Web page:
Spaniard in Washington DC: Obama remakes America
Translation by:eugenie stephenson
In America, the word ‘remake’ has two meanings - the simple act of rebuilding or redoing something, but also the creation of a new version of an old film. The storyline doesn’t change, but the characters are different. On 20 January at the Capitol, president Barack Obama wrote the perfect script for a new country. Testimony
According to the media there were more than two and a half million people at the Mall, the long strip in front of the Capitol where the obelisk stands. Many had been there since the previous day, some better equipped than others, but everyone braving the cold; the freezing cold. In fact, being from Malaga myself, it felt Siberian.
Although we arrived at half past four and the Mall didn’t open till seven, the queue was so long that the closest we managed to get was on the second level near the Lincoln Memorial, where the huge statue of the president stands.
If I had to pick one thing that was really good, it was the reception we got at the Mall. Thousands of volunteers mingled in the crowd greeting us and handing out American flags to everyone: Welcome! High five! People were dancing to reruns of the previous’ day’s shows of Bon Jovi, Bruce Springsteen and Shakira amongst others. There was singing and dancing and, despite occasionally hearing someone complain because they could no longer feel their toes because of the cold, it was still a party. One where stars such as Oprah Winfrey, Dustin Hoffman and John Cusack waved to the audience from behind the cameras.
From around ten o’clock, the members of Congress started arriving, greeted with flag-waving and cheering every time one of them went onto the podium. However, when it was Bush’s turn there was neither flag-waving nor cheering. Some booed, some said, Ladies and gentlemen, the worst American president ever and others simply happily waved him goodbye.
Then came Barack Obama. The crowd went wild, jumping, furiously waving their flags and shouting his name. It reminded me of a football crowd, and seemed all the stranger because this cheering was for a political leader. The noise died down briefly as Aretha Franklin walked onto the stage to sing the national anthem.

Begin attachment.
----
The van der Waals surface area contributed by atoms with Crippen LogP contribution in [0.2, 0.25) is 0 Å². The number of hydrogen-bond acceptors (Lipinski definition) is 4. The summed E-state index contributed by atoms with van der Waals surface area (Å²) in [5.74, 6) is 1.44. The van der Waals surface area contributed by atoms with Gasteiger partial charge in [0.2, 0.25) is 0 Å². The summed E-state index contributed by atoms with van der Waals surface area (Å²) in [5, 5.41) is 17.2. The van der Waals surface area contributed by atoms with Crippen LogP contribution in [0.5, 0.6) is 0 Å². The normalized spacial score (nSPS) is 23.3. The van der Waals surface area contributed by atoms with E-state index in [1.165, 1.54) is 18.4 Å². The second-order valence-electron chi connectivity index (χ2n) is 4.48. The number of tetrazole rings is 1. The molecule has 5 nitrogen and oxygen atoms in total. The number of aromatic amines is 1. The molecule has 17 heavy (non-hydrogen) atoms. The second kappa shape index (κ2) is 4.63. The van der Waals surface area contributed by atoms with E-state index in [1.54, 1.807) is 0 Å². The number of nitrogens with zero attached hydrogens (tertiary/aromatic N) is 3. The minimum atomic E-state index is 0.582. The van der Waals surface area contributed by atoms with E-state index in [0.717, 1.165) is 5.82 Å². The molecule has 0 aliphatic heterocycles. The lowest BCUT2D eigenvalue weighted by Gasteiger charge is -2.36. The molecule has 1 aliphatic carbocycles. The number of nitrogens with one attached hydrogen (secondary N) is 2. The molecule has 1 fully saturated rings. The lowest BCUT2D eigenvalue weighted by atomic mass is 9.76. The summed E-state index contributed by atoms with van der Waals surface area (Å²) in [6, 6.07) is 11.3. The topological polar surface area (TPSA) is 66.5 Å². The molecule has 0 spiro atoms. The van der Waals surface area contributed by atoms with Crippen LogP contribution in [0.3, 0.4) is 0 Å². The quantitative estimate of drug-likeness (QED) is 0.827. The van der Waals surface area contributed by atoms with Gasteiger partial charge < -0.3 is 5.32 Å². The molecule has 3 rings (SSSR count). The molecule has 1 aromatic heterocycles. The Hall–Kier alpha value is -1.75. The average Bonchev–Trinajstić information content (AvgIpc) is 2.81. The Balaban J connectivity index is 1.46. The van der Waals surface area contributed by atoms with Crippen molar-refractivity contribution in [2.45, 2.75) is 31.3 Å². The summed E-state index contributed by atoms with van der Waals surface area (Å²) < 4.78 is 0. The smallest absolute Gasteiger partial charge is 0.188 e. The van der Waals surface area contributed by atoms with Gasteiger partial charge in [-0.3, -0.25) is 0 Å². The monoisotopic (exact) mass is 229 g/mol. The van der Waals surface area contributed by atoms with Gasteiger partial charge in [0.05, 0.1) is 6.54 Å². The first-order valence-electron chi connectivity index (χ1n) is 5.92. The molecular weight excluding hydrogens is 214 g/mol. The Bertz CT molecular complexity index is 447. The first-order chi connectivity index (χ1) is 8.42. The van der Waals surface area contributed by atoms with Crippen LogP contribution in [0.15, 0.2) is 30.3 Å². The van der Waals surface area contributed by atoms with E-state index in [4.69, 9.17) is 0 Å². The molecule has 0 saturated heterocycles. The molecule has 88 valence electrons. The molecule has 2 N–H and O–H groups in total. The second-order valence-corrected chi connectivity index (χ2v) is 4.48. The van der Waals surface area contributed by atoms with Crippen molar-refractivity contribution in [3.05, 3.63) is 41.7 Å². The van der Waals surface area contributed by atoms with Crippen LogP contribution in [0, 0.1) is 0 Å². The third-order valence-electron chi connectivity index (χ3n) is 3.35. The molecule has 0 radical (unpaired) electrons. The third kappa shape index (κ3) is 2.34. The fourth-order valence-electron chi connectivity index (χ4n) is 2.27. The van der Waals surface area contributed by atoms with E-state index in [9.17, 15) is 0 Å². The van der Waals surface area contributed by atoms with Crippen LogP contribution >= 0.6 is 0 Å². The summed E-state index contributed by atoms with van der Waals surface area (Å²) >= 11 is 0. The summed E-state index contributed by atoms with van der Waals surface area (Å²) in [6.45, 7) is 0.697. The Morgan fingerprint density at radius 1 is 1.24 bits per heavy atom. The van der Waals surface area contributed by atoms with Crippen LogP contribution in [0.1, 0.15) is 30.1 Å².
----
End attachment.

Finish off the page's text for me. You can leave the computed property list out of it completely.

So help me God, the 47-year-old’s voice shook a couple of times during the swearing in ceremony.
During the oath and the speech a deep silence reigned, occasionally punctuated by a yeah, man as though the words of the new president was an agreement between the president and the audience on the new responsibilities the country had to take on. Some people were crying, others smiling, but everyone looked hopeful.
The speech focused on the renewal of America’s image, but also remained true to the first speech he gave in Chicago, even if it was much more focused on political action and strengthening ties with other countries. Obama spoke measuredly and calmly, telling the American people that they would show the world that America is a land of freedom and opportunity. At that point I nearly shed a tear and I don’t know whether it was because it was like the dramatic moment in an American movie or because I really did feel proud to be a resident of this country under the leadership of someone like Obama.
It’s because of their films that, in a way, we’re a little bit jealous of the Americans
It’s because of their films that, in a way, we’re a little bit jealous of the Americans. These films feed our dreams and our hopes. That is why a remake can be a double-edged sword. There’s a study that shows that Hollywood films frustrate audiences because they create expectations that people don’t experience in real life.
The problem with Obama is that ever since his career started in Illinois it’s been compared to Lincoln’s, who abolished slavery and led the country through the American civil war. The history that he is making has to, if possible, be better and what is expected of him could destroy him before he even starts. Obama has to deal with the crisis and unite the Americans after the war, which in this case is abroad. Obama is too good to be true.
Many Americans start to think that when the script is too good to be true the ending can’t be a happy one: Obama is too good to be true, they say. It’s like he’s fallen from the sky, he’s the Saviour, and he’s landed in this puritanical country. Americans believe that everything is going to be better now because Obama is in the White House. But things don’t change from one day to the next, nor can just one person bring about those changes. It’s up to all Americans to rebuild the country.
Obama made that quite clear. After all, ‘remake’ can mean the same story being retold but above all ‘remake’ means to rebuild. Obama has already started with the hardest part, strengthening the foundations of a whole nation and making that nation believe that they can, so that it doesn’t all come crashing down.
Translated from Obama en primera persona: Remaking America